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Hi I'm new to stock trading and have a few questions:

  1. If I put in $100 into a stock, the stock rises and I take out $120, do I only pay taxes on that extra $20?
  2. If I put in $100 into a stock, can I write that off as a tax expense?
  3. What is the best way to make your gains work for you? If I put in $100, and it goes to $120, that extra $20 isnt really working to get me more money. Would I have to get out that $120 and reinvest it somewhere else, or can I make gains automatically work for me. In other words, will my stock gains grow exponentially are just linearly?

Thanks!

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    Tax questions need a location Commented Feb 20, 2021 at 23:04
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    @BernhardDöbler while true, there are some universal generalities which only need gross caveats.
    – RonJohn
    Commented Feb 20, 2021 at 23:32

1 Answer 1

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If I put in $100 into a stock, the stock rises and I take out $120, do I only pay taxes on that extra $20?

(You don't "put in" and "take out"; you buy and sell, just like any merchant at any local market.)

Typically, yes. However, there are a myriad of exceptions (mainly, but not exclusively, to do with accounts specifically for retirement) around the world.

If I put in $100 into a stock, can I write that off as a tax expense?

No, because it's not an expense. That is because you still have that much asset (just in a different form).

What is the best way to make your gains work for you? If I put in $100, and it goes to $120, that extra $20 isnt really working to get me more money. Would I have to get out that $120 and reinvest it somewhere else, or can I make gains automatically work for me. In other words, will my stock gains grow exponentially are just linearly?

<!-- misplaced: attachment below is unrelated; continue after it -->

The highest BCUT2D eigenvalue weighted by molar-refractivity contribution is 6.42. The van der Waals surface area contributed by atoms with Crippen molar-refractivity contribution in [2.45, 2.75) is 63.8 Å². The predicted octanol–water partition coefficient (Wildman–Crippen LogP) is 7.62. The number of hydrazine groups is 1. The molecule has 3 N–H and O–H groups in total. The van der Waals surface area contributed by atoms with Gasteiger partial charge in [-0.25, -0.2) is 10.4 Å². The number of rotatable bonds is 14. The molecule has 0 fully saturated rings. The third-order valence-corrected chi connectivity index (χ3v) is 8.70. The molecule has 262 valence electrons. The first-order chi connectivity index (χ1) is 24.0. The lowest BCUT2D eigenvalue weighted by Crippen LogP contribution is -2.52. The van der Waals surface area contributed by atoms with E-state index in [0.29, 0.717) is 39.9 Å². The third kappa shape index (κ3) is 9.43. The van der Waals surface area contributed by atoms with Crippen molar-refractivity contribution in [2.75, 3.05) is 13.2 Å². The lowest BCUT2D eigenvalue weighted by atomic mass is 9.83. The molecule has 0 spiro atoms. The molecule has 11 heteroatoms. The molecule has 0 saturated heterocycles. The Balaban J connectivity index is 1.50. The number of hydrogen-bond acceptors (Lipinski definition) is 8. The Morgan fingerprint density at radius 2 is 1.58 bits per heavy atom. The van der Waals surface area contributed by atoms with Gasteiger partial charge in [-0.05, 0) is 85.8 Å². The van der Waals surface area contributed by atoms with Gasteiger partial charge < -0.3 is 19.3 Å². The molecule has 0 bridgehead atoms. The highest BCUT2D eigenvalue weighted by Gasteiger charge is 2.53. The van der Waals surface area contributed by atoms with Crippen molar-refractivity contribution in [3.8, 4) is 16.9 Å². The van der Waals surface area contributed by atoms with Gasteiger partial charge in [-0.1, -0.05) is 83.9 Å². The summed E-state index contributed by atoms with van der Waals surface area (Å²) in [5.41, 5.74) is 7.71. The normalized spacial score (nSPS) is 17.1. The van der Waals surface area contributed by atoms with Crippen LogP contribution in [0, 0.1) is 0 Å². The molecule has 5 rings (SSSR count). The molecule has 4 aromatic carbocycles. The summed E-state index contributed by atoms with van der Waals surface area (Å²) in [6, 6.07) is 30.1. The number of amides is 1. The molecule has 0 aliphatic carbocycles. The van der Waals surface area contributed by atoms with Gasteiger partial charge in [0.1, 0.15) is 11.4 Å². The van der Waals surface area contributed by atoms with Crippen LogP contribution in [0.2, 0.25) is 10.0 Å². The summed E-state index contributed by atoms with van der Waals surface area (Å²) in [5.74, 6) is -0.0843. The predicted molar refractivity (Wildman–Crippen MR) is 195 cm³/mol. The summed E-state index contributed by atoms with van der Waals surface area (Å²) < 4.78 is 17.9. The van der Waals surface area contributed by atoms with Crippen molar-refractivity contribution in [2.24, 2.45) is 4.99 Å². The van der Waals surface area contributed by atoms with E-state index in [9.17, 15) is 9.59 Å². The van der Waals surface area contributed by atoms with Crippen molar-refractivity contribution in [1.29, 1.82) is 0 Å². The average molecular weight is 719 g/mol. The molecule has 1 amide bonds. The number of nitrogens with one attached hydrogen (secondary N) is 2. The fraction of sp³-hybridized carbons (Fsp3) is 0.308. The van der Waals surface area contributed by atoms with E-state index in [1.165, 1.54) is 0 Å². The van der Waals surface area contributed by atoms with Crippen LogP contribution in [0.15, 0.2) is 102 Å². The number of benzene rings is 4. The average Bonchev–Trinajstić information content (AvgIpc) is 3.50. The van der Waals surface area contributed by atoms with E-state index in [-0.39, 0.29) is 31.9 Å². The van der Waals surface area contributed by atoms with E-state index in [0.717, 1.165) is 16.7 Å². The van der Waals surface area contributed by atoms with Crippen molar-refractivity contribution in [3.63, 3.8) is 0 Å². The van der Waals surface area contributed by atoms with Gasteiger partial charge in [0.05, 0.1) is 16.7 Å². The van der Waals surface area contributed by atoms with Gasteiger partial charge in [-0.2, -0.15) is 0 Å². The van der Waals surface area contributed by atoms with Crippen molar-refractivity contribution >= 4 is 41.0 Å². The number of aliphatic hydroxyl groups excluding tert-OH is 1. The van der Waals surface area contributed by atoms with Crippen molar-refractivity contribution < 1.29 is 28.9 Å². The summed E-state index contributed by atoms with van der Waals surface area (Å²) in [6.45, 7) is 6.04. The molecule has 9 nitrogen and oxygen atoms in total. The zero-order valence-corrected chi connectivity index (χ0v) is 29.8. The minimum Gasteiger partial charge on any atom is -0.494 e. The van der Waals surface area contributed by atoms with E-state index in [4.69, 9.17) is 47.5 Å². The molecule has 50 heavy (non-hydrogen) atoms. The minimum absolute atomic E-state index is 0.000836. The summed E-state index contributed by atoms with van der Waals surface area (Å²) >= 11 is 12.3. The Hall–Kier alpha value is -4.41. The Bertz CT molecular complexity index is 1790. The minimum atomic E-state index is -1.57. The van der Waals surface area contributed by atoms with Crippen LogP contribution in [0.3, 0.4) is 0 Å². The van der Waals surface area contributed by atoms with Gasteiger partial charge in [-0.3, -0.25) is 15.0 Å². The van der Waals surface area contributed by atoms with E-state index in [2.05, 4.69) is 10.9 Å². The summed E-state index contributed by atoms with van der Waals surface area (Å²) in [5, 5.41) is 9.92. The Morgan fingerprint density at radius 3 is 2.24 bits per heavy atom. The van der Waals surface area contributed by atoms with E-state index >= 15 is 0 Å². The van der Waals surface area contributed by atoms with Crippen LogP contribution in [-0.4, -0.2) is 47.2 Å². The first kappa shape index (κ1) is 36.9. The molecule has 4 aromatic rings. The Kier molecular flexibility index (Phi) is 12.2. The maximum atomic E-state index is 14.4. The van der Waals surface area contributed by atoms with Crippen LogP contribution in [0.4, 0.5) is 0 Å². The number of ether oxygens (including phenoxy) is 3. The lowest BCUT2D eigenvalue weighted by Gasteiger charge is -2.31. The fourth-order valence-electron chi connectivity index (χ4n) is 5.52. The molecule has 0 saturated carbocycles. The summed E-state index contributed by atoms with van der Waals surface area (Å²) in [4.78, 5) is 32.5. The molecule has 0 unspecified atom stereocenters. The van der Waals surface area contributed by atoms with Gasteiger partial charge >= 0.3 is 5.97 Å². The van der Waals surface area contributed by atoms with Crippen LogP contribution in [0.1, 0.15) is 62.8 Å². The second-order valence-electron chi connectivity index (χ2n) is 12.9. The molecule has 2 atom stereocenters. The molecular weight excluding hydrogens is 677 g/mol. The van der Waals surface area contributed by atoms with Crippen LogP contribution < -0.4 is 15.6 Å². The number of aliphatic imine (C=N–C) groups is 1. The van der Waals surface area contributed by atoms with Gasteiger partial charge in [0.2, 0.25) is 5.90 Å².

Stock prices grow or fall in a completely non-mathematical manner; they change (there's a difference!) based on market sentiment regarding:

  • the competence of the company,
  • good/bad luck (COVID, for example),
  • general economic forecast,
  • competence of the competition,
  • government and legal factors,
  • investor emotion (Tesla, for example),
  • market manipulation (like GameStop)
  • others I'm not thinking of at the moment.

An exponential growth curve can be "fitted" over two prices, but it's truly a mathematical fiction.

One thing you did not mention is dividends. This is a company distributing (hopefully) some of the company's profits back to the owners. With a Dividend Reinvestment Plan (DRIP), more shares are automatically purchased for you on the open market. An example: if you buy 100 shares now, in 10 years you might have 120 shares from dividend reinvesting. That is exponential growth.

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    Follow up to number 2. If you have a $100 of stock and it decreases in price to $80 and then you choose to sell you can write off the $20 capital loss in some situations.
    – Dugan
    Commented Feb 22, 2021 at 20:02
  • Yes; since now your asset is worth less.
    – RonJohn
    Commented Feb 22, 2021 at 20:25

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